Pubdate: Wed, 26 Sep 2012
Source: Hamilton Spectator (CN ON)
Copyright: 2012 The Hamilton Spectator
Author: Robert Howard


Burlington residents fighting a public health clinic being built on 
Fairview Street are doing themselves, their city and, frankly their 
children who they trotted out for a photo opportunity, no favours.

They are fighting a clinic, on a commercial strip well separated from 
the nearest residential streets, that will provide public health 
services such as sexual health, smoking cessation and dental care - 
and, if experience at a previous location speaks for anything, 
exchange one used intravenous drug needle for a clean one about every 
five days. Residents want to ensure their children will be safe from 
discarded needles - fair enough. But a needle exchange helps that by 
requiring a used needle to be handed in for safe disposal.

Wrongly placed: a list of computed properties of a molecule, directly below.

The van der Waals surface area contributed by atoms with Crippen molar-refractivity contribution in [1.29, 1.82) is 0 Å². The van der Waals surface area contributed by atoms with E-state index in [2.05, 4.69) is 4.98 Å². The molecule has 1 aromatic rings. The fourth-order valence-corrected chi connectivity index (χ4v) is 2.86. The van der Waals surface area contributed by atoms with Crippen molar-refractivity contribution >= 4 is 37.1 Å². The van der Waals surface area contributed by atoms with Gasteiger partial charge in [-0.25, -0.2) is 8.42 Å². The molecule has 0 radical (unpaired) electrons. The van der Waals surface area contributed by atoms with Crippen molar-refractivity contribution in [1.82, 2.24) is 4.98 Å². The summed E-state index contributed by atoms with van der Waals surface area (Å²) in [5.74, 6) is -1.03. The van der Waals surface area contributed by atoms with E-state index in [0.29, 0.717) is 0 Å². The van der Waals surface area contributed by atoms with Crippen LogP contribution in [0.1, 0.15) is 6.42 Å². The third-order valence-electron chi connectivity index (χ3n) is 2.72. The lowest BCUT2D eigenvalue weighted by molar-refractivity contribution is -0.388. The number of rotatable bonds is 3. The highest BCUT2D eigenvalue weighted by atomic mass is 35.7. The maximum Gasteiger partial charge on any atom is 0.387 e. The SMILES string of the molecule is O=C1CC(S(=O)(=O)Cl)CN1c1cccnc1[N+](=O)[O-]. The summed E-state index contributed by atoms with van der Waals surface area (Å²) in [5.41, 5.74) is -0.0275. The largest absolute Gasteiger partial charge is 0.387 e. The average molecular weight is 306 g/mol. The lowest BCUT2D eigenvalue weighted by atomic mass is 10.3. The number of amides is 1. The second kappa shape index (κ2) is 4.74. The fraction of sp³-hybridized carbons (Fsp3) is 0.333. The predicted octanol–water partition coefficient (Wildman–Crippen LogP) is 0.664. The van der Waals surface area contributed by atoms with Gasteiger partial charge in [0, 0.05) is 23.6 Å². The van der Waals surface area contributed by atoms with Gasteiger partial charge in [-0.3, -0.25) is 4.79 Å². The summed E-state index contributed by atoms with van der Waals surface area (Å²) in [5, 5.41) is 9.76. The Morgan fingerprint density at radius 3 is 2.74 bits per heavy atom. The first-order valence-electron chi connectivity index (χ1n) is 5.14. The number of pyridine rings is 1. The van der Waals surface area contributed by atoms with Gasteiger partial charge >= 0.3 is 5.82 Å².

Intravenous drug users are not serial killers passing through town; 
they are our own neighbours, family members and friends who mostly, 
as someone wiser than us once said, have passed on from consuming 
drugs to being consumed by drugs. They are people with rights, the 
same as every one of us, and to demonize them by suggesting a low-use 
needle exchange program will cause significant danger to children and 
families is not just wrong, but mean-spirited.

It's bad enough, in our view, to fight a public-health effort to make 
an inherently unsafe activity a little bit less risky. But posing 
children with posters saying "No needles - keep our families safe" in 
front of a pile of plastic representing probably about five years 
worth of exchanged needles is sad. We should be encouraging 
compassion - and safe practices - in our children, not ill-founded 

Robert Howard
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